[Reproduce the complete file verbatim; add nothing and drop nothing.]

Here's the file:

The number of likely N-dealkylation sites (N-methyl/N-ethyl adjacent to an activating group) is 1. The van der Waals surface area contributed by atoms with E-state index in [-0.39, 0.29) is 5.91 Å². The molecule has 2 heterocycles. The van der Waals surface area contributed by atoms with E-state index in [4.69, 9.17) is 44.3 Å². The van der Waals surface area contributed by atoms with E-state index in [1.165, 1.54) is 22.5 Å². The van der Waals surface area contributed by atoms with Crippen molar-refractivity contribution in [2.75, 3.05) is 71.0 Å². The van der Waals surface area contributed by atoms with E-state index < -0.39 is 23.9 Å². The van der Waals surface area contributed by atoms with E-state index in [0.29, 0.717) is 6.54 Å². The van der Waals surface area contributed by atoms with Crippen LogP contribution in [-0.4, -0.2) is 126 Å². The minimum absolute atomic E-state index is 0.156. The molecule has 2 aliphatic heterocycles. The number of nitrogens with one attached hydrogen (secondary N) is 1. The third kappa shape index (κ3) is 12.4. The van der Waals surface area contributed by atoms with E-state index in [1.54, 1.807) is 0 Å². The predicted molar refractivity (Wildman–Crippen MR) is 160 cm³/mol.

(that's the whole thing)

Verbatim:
The number of likely N-dealkylation sites (N-methyl/N-ethyl adjacent to an activating group) is 1. The van der Waals surface area contributed by atoms with E-state index in [-0.39, 0.29) is 5.91 Å². The molecule has 2 heterocycles. The van der Waals surface area contributed by atoms with E-state index in [4.69, 9.17) is 44.3 Å². The van der Waals surface area contributed by atoms with E-state index in [1.165, 1.54) is 22.5 Å². The van der Waals surface area contributed by atoms with Crippen molar-refractivity contribution in [2.75, 3.05) is 71.0 Å². The van der Waals surface area contributed by atoms with E-state index < -0.39 is 23.9 Å². The van der Waals surface area contributed by atoms with E-state index in [0.29, 0.717) is 6.54 Å². The van der Waals surface area contributed by atoms with Crippen LogP contribution in [-0.4, -0.2) is 126 Å². The minimum absolute atomic E-state index is 0.156. The molecule has 2 aliphatic heterocycles. The number of nitrogens with one attached hydrogen (secondary N) is 1. The third kappa shape index (κ3) is 12.4. The van der Waals surface area contributed by atoms with E-state index in [1.54, 1.807) is 0 Å². The predicted molar refractivity (Wildman–Crippen MR) is 160 cm³/mol.